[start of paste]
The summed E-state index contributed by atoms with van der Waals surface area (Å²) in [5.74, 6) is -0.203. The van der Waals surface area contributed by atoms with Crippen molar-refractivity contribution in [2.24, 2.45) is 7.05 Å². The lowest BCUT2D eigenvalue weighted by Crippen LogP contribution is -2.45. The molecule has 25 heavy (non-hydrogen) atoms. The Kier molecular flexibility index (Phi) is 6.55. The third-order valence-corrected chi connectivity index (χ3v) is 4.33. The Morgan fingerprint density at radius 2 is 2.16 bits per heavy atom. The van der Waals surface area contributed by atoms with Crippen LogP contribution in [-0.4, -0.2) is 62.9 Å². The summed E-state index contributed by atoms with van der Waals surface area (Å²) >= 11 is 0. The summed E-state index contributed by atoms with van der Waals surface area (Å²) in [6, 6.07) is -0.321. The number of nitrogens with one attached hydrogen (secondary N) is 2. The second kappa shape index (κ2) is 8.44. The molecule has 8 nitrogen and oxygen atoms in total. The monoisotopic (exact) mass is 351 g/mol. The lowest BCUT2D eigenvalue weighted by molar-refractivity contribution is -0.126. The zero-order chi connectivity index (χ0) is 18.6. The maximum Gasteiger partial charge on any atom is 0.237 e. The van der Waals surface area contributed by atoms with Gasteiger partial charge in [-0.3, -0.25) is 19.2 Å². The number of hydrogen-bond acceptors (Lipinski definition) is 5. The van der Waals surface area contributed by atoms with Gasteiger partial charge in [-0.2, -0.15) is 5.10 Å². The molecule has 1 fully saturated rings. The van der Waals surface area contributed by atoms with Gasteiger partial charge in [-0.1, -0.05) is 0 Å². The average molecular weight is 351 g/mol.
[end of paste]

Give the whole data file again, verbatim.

The summed E-state index contributed by atoms with van der Waals surface area (Å²) in [5.74, 6) is -0.203. The van der Waals surface area contributed by atoms with Crippen molar-refractivity contribution in [2.24, 2.45) is 7.05 Å². The lowest BCUT2D eigenvalue weighted by Crippen LogP contribution is -2.45. The molecule has 25 heavy (non-hydrogen) atoms. The Kier molecular flexibility index (Phi) is 6.55. The third-order valence-corrected chi connectivity index (χ3v) is 4.33. The Morgan fingerprint density at radius 2 is 2.16 bits per heavy atom. The van der Waals surface area contributed by atoms with Crippen LogP contribution in [-0.4, -0.2) is 62.9 Å². The summed E-state index contributed by atoms with van der Waals surface area (Å²) >= 11 is 0. The summed E-state index contributed by atoms with van der Waals surface area (Å²) in [6, 6.07) is -0.321. The number of nitrogens with one attached hydrogen (secondary N) is 2. The second kappa shape index (κ2) is 8.44. The molecule has 8 nitrogen and oxygen atoms in total. The monoisotopic (exact) mass is 351 g/mol. The lowest BCUT2D eigenvalue weighted by molar-refractivity contribution is -0.126. The zero-order chi connectivity index (χ0) is 18.6. The maximum Gasteiger partial charge on any atom is 0.237 e. The van der Waals surface area contributed by atoms with Gasteiger partial charge in [-0.3, -0.25) is 19.2 Å². The number of hydrogen-bond acceptors (Lipinski definition) is 5. The van der Waals surface area contributed by atoms with Gasteiger partial charge in [-0.2, -0.15) is 5.10 Å². The molecule has 1 fully saturated rings. The van der Waals surface area contributed by atoms with Gasteiger partial charge in [-0.1, -0.05) is 0 Å². The average molecular weight is 351 g/mol.